8. bearcreekbat 2015-07-13 17:20

    I wonder if it a bit misogynistic to declare a lawful profession engaged in by women “morally objectionable” and “exploitative.”

    If an adult woman voluntarily chooses to work as a legal “stripper,” do you think she is an immoral person or behaving in an immoral manner? Why should a woman be condemned or labeled “immoral” if she decides that she wants to engage in any lawful endeavor or profession?

    And if an adult woman decides this is what she would like to do, is she being “exploited” by her employer any more than an adult man who chooses to become a teacher is “exploited” by his employer?

    While there is no meaningful argument that any woman should be forced to engage in such activities against her will (just as no man should be forced to teach French against his will), it seems awfully archaic to suggest that today’s women cannot choose to be a lawful stripper without being labeled an immoral person who is not capable of deciding a “proper” vocation.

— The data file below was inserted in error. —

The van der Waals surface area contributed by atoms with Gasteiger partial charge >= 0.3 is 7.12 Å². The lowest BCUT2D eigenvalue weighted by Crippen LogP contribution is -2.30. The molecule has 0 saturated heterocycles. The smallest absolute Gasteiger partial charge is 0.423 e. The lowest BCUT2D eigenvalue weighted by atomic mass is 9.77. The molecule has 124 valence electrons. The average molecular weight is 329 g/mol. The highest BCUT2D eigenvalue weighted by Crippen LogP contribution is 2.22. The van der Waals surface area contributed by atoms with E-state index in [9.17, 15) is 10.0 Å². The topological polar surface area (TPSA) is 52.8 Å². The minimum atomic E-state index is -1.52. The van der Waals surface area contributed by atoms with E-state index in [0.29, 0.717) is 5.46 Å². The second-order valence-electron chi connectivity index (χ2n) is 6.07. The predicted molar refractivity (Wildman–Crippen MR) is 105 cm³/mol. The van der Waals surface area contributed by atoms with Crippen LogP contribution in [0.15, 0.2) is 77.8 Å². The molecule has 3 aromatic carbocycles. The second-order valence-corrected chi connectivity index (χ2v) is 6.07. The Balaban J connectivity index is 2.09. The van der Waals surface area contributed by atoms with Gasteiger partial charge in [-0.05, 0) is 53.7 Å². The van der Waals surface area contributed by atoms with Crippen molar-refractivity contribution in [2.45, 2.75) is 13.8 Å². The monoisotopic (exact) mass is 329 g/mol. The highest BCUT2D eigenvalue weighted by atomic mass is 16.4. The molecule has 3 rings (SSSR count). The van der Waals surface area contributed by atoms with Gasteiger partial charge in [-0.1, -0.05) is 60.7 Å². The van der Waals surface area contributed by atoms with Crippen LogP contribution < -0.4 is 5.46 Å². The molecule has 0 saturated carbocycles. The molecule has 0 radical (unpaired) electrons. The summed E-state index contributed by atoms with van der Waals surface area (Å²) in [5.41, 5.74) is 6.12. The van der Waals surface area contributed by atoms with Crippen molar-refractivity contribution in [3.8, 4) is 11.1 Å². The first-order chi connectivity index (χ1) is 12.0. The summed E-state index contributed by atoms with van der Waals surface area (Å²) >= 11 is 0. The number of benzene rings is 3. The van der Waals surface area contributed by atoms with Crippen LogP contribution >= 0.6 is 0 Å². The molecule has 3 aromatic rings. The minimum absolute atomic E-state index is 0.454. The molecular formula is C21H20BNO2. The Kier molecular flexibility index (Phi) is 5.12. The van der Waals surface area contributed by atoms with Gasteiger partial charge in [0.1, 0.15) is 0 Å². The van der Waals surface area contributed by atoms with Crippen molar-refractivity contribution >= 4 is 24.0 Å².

Simply because this lawful vocation might not appeal to everyone, or even the majority of folks, that doesn’t seem to support calling the women who voluntarily choose to do it, her employer, or the customers who appreciate it, immoral. Unless one agrees with the Biblical teachings that make women inferior to men, and that nudity or sexual activity is a sin, it seems a bit presumptuous to label these folks as immoral.